However, the EPA reported that emissions in 2004 were 23% above the 1990 levels, indicating that Ireland is a long way from meeting the target.
The most important greenhouse gas is carbon dioxide which is released into the atmosphere when fossil fuels are burned to provide power and heat for industries, transportation, homes and businesses. One way to reduce emissions is to capture carbon dioxide from the exhaust streams of industrial processes or cars before it is released into the atmosphere.
A new technology is being developed by Centre for Synthesis and Chemical Biology (CSCB) researchers, Professor Don MacElroy and Dr Damian Mooney from the UCD School of Chemical and Bioprocess Engineering and Dr Matthias Tacke and his research group from the UCD School of Chemistry and Chemical Biology, which aims to capture carbon dioxide from exhaust streams. This inorganic membrane technology must be capable of separating and capturing carbon dioxide after combustion.
"To date no membranes have been developed to separate carbon dioxide at temperatures of greater than 400°C from combustion or other high temperature process gases," explains Professor MacElroy. "Our preliminary results show that ultra-thin nanoporous membranes can separate carbon dioxide from nitrogen at 600°C."
It is essential to separate carbon dioxide from other gases to facilitate economic storage after capture.
"The separation technique works on the basis of molecular size. The difficulty with separating carbon dioxide from nitrogen lies in the dimensions of the atoms within the molecules," says Professor MacElroy. "There is about 10% difference in size between them so it was a challenge for us to develop a membrane that is selective for carbon dioxide over nitrogen."
Research work carried out by Dr Laurence Cuffe as part of his postdoctoral programme involved developing a composite membrane on Vycor glass. The pore size of Vycor glass is too large so it must be chemically modified by coating it with an inorganic nanomembrane.
"The modification to the surface of the Vycor results in the formation of nanoporous plugs which are permeable to carbon dioxide but form a barrier to nitrogen," continues Professor MacElroy.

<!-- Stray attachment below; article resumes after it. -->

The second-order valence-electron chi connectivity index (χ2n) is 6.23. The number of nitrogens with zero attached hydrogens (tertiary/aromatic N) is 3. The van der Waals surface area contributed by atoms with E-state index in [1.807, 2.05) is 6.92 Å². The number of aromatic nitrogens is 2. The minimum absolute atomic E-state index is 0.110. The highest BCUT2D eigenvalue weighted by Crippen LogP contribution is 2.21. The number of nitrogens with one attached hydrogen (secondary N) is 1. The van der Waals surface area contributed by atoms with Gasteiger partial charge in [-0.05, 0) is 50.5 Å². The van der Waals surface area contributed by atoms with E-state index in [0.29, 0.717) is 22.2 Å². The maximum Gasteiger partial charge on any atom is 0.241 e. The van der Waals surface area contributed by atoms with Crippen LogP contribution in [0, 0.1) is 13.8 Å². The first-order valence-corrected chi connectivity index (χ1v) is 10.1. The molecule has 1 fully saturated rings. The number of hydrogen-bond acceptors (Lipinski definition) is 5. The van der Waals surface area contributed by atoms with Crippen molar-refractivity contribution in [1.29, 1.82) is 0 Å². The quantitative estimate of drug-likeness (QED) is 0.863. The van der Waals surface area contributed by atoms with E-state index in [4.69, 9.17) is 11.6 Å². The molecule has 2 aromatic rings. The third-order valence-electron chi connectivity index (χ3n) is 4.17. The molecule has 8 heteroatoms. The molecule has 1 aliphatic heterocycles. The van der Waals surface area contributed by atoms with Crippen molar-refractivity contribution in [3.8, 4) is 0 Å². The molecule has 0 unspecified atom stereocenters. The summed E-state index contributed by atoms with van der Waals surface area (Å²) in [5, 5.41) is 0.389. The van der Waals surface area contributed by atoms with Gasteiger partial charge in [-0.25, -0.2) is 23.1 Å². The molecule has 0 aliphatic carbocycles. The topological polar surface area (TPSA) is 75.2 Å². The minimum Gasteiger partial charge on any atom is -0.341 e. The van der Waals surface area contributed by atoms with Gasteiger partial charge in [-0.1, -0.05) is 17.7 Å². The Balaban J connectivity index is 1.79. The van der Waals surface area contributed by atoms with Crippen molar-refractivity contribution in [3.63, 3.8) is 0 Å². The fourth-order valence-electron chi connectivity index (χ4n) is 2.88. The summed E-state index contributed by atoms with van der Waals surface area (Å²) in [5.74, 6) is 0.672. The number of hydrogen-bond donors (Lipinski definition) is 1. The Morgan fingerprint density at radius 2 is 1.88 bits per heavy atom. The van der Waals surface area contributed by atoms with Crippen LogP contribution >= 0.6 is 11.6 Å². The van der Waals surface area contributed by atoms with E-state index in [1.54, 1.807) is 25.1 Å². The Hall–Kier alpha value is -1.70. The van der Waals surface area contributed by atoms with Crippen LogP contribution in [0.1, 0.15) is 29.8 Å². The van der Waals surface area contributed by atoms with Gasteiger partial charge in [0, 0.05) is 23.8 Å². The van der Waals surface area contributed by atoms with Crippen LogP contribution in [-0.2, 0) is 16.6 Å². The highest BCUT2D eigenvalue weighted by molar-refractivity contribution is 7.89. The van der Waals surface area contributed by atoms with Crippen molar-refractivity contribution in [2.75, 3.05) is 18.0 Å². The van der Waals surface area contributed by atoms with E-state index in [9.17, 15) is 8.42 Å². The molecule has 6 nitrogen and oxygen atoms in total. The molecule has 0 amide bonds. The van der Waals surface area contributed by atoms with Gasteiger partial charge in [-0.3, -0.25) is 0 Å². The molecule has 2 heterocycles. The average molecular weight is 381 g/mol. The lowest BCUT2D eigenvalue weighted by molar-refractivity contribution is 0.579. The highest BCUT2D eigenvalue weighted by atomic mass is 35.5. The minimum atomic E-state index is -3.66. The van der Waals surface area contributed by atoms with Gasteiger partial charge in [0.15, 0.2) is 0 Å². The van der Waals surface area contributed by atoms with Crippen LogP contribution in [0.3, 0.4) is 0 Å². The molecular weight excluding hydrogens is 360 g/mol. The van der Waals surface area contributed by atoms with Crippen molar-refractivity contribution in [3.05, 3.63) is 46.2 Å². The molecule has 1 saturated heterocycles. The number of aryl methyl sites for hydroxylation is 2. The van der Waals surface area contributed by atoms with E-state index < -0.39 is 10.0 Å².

The preliminary results showed that these membranes exhibit selectivities for carbon dioxide over nitrogen of more than 36:1 in one case and 75:1 in another case at a working temperature of 600°C. Professor MacElroy explained that the group is now looking at other processes of modifying the glass which are more versatile.
After carbon dioxide is captured, it must then be stored long term or recycled. Oceans and forests act as natural carbon dioxide reservoirs but underground caverns, old gas wells and saline aquifers are also used. Statoil, for example, has undertaken a commercial project of capturing carbon dioxide from the Sleipner gas field in the Norwegian North Sea and storing it 1000 meters under the sea bed in a saline aquifer.
Professor MacElroy concludes that "Carbon dioxide could be recycled by returning it to an artificial carbon cycle. It is a valuable commodity and under appropriate processing conditions there is the possibility of converting it into low molecular weight chemical commodities or recycling it into methanol. Recycling captured carbon dioxide could well be part of the quest for renewable energy sources."
The CSCB is a collaboration in the chemical sciences between University College Dublin (UCD), Trinity College Dublin (TCD) and the Royal College of Surgeons of Ireland (RCSI). The centre was established in Dublin in December 2001 after being awarded €26 million by the Irish Government's Higher Education Authority Programme for Research in Third Level Institutions (PRTLI).
Orla Donoghue | alfa
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